HMS Colossus - stabilisation and recording

Between 2003 and 2005 stabilisation trials were underaken on the Colossus stern site which aimed to determine suitable methods for stabilising the timbers exposed on the seabed. These exposed timbers have deteriorated considerably in the years since survey began in 2001. Various strategies exist for protecting sites. The specific aim of the stabilisation trials was to establish the efficacy and economic viability of different protection strategies in the conditions prevailing on this site. For further information on the stabilisation trials see the Colossus - overview page and the Download Centre.

It became clear from the stabilisation trials which of the trialled methods would be the most effective way of stabilising the exposed timber of this wreck. However, as this trial was only over a two year period we do not understand the longer term effects of stabilisation on the site. As such it was decided to protect a relatively small area (3.8 x 5.5m) at the stern of the site using a Terram 4000 mat held in place with sand bags.

The two areas which were recorded are shown outlined and hatched. The control area is shown in green and the Terram area in blue


The reason for choosing this small area at the stern of the vessel is twofold. Firstly, excavation at the stern of the vessel carried out by the ADU in 2001 demonstrated the high quality of the remains on this part of the wreck. The possibility of further carved material lying buried in this area is considerable. Secondly, this is a visually unappealing part of the wreck, so covering it with Terram will not detract from the appeal of the wreck to visiting divers. Currently three local dive charter boats in Scilly take visiting divers to Colossus, around which a Dive Trail was installed in 2009.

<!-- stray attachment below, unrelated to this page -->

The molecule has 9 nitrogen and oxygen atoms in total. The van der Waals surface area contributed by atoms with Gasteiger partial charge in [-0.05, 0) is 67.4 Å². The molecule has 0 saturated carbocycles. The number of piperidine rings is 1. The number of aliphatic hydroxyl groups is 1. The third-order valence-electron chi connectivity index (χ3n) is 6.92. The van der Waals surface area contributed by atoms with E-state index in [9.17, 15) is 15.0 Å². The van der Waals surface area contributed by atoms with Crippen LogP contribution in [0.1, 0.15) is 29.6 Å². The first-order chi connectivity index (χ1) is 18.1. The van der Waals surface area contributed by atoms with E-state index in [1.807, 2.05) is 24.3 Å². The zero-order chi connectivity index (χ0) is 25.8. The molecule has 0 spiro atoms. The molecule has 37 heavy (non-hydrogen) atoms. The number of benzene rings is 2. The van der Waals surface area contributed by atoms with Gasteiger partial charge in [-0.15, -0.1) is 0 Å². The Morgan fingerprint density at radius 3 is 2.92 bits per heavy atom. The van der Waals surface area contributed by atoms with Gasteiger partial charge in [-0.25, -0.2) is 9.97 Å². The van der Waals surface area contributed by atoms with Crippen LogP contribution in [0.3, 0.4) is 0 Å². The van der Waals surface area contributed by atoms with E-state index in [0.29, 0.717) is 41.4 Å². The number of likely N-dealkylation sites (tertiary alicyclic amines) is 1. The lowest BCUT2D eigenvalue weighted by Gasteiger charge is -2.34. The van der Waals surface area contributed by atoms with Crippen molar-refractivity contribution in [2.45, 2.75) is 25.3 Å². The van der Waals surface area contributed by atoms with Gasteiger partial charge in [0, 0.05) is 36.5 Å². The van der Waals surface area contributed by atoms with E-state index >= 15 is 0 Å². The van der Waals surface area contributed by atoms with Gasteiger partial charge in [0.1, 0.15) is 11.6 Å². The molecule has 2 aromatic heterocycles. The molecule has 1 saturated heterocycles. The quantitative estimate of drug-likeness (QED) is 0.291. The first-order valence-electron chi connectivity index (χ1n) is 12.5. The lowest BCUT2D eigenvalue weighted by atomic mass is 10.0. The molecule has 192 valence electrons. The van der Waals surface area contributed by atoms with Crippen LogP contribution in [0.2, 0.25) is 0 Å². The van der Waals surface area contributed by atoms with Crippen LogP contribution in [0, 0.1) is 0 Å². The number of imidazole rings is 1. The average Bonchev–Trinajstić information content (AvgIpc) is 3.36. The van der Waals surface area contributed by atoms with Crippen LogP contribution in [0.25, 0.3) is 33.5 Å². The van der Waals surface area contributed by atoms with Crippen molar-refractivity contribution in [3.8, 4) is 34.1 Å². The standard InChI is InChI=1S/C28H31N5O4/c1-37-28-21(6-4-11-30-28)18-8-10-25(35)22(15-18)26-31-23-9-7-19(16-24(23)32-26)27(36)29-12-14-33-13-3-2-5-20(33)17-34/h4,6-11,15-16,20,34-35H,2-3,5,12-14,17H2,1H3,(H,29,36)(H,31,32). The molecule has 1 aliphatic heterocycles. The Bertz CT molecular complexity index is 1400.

Planning Frame Survey

So that the long term effects of the stabilisation can be determined, the small area of timber to be protected, along with an associated control area, were recorded at a scale of 1:5. This was achieved using 1m square planning frames positioned along tape baselines. The principle advantage of drawing at a scale of 1:5 is that it is possible at this scale to record more detail. For example, at the more usual scale of 1:10, an average treenail (25mm diameter) is only 2.5mm on the drawing, making it very difficult to record details such as wedges.

CISMAS members performing the planning frame survey. Planning frame in position on its tape baseline.


The recorded area and location of planning frames


Comparing the planning frame survey made this year with that previously drawn in 2003 gives a graphic illustration of how the timbers have deteriorated in the intervening five years. Figs 7 and 8 below show detail from the 2003 and 2008 surveys. Those timbers shown in pink on the 2003 survey no longer survive. Comparison of the two plans also shows many areas where timbers have decayed to a smaller size in the five years which passed between the two surveys.

Detail from the 2003 and 2008 plans showing the area around the rearmost upper gun deck port. Note how those timbers coloured pink are no longer present in 2008



The installation of the small area of Terram 4000 was undertaken in June 2008. On installation it became clear that several upstanding iron concretions were preventing the mat from sitting properly on the seabed. Consequently, it was decided to remove a small part of the mat on the northern edge to avoid these concretions and allow the mat to sit flat on the seabed. The most important elements of the stern wreckage were still protected by this modified mat shape.

The Terram mat and seabed sign in place on the seabed


The Terram mat was secured using sandbags placed in a continuous line around the edge of the mat. Additional lines of standard sandbags were also placed in the centre of the mat and around the upstanding lead pipe. Work on the stabilisation trials suggests that this mat will quickly become colonised with weed and will accumulate a layer of sediment within a few months. The ultimate longevity of the Terram mat will depend to some extent on future sediment movements on the site. Indications are that the Terram itself will have a long lifespan. Experience has shown, however, that the sandbags will start to deteriorate within five to ten years. By then, there should be sufficient sediment accumulated on the mat to hold it securely in position. Careful inspection during the routine sediment monitoring of the site will document the condition of the Terram mat.


The HMS Colossus Stabilisation and Recording project was funded by English Heritage.

English Heritage



HMS Colossus

A memorable dive
Debris field survey
Site stabilisation
Dive trail
Site plan